Installing SQL Server can be tedious and boring, and now that we live in a virtual world surely there’s a better way to give developers, application managers and even tech savvy business users theSQL love without the putting your self through installation hell each time?
I imagine some of you have resorted to copying, renaming the server and then hacking around SQL Server to get it recognise the change of name, but there is a cleaner and supported way of doing this called image preparation. Essentially you do a pre install of the features of SQL Server you want, sysprep the machine and then use this as a template for as many installations as you need. For each copy you then fire it up join it whatever domain and infrastructure you need and then run a script to complete the SQL Server installation.
If you aren’t familiar with sysprep, it makes an installation of windows anonymous, it is no longer has a name, or more importantly an SSID ,( the way each machine is uniquely identified to a domain). So sysprep allows virtual machines to be copied and then each copy can be joined to the same domain.
Creating a template like this makes even more sense if you use windows server core as it will take up less space, and the original template will need less patching, (as I covered in part 1 of this series).
In the accompanying video demo,
- I have installed SQL Server with the prepare image installation action:
- sysprepped the virtual machine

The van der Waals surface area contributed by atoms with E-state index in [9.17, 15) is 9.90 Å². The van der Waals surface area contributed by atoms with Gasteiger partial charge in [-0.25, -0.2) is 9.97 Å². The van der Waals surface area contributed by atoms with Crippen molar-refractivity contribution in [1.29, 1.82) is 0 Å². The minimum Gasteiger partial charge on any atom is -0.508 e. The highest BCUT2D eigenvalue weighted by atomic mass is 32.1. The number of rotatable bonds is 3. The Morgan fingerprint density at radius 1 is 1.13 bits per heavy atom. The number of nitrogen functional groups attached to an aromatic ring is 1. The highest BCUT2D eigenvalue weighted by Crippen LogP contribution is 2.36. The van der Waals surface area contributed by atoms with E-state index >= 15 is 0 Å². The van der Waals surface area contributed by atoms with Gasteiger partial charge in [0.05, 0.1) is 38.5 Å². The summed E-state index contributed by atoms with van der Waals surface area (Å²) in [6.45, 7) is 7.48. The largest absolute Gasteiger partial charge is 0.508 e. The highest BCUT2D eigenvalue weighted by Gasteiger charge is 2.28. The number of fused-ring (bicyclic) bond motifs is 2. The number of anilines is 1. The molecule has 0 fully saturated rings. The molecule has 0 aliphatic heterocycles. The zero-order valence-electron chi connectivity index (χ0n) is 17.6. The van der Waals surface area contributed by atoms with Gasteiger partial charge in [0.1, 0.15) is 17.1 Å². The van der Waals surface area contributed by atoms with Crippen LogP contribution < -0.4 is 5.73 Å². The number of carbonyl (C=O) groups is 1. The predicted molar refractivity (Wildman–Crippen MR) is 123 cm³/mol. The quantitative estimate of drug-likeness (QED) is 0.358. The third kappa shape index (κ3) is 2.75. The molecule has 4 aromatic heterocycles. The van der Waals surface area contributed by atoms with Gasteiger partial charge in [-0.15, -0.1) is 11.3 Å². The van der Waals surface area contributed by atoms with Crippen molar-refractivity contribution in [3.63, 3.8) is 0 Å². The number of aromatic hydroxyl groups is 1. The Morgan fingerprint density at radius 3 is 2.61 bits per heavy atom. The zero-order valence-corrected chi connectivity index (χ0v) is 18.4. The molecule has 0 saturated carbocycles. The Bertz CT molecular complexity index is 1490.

- restarted it and joined it to a domain (part 2 of this series covers this in more detail)
- finished the SQL Server installation with the complete image installation action:
/AGTSVCACCOUNT=”NT AUTHORITY\Network Service”
Image preparation does look like a lot of extra work the way I have shown it here,but in reality the process of configuring it post sysprep would be fully scripted, and handled by System Center, specifically Virtual Machine Manager, possibly in combination with Service Manager to handle the request for a new SQL Server and Orchestrator to handle the workflow. This final step is exactly what the private cloud is all about, and so I do want to make a final video to show this in action, but I want to wait until the System Center 2102 lineup is all released to beta in the autmn.
- Sysprep doesn’t remove settings or patches, so the SQL Server firewall rule (to open TCP port 1433) I configured in part 2 is still there so I can connect to it remotely.
- You’ll need an evaluation copy of Windows Server 2008 R2 (this has sp1 included) for this if you haven’t got a TechNet subscription.
- You’ll also need SQL Server Denali ctp 3
- The video is part 4 of a series and I have put links on them so you can watch them in sequence to get SQL Server working core as quickly as possible. However there will be accompanying posts and notes to help as well .